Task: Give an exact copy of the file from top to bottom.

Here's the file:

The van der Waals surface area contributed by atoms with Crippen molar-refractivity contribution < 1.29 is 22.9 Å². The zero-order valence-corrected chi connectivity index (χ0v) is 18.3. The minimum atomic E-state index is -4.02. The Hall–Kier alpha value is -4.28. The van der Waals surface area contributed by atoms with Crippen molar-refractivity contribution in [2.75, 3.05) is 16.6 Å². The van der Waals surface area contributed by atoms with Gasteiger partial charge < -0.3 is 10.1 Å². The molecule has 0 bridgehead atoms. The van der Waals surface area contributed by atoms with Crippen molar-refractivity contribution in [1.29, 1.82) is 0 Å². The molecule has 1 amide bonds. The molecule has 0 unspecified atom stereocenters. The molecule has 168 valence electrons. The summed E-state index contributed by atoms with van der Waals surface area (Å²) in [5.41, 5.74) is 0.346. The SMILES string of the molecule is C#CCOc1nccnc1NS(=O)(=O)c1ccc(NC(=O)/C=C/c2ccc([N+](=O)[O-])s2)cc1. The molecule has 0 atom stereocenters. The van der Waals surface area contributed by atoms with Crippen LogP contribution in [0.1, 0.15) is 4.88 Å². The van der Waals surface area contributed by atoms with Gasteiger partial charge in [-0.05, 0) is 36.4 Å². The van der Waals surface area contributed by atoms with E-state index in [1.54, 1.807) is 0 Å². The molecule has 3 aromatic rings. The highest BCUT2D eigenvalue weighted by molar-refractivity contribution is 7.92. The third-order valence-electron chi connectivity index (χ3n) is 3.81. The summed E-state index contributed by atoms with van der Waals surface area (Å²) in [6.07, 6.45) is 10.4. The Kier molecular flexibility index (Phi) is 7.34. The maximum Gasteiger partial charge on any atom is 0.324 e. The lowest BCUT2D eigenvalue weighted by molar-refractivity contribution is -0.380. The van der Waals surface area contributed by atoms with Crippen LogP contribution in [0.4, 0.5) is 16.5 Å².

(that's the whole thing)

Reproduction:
The van der Waals surface area contributed by atoms with Crippen molar-refractivity contribution < 1.29 is 22.9 Å². The zero-order valence-corrected chi connectivity index (χ0v) is 18.3. The minimum atomic E-state index is -4.02. The Hall–Kier alpha value is -4.28. The van der Waals surface area contributed by atoms with Crippen molar-refractivity contribution in [2.75, 3.05) is 16.6 Å². The van der Waals surface area contributed by atoms with Gasteiger partial charge < -0.3 is 10.1 Å². The molecule has 0 bridgehead atoms. The van der Waals surface area contributed by atoms with Crippen molar-refractivity contribution in [1.29, 1.82) is 0 Å². The molecule has 1 amide bonds. The molecule has 0 unspecified atom stereocenters. The molecule has 168 valence electrons. The summed E-state index contributed by atoms with van der Waals surface area (Å²) in [5.41, 5.74) is 0.346. The SMILES string of the molecule is C#CCOc1nccnc1NS(=O)(=O)c1ccc(NC(=O)/C=C/c2ccc([N+](=O)[O-])s2)cc1. The molecule has 0 atom stereocenters. The van der Waals surface area contributed by atoms with Crippen LogP contribution in [0.1, 0.15) is 4.88 Å². The van der Waals surface area contributed by atoms with Gasteiger partial charge in [-0.05, 0) is 36.4 Å². The van der Waals surface area contributed by atoms with E-state index in [1.54, 1.807) is 0 Å². The molecule has 3 aromatic rings. The highest BCUT2D eigenvalue weighted by molar-refractivity contribution is 7.92. The third-order valence-electron chi connectivity index (χ3n) is 3.81. The summed E-state index contributed by atoms with van der Waals surface area (Å²) in [6.07, 6.45) is 10.4. The Kier molecular flexibility index (Phi) is 7.34. The maximum Gasteiger partial charge on any atom is 0.324 e. The lowest BCUT2D eigenvalue weighted by molar-refractivity contribution is -0.380. The van der Waals surface area contributed by atoms with Crippen LogP contribution in [0.4, 0.5) is 16.5 Å².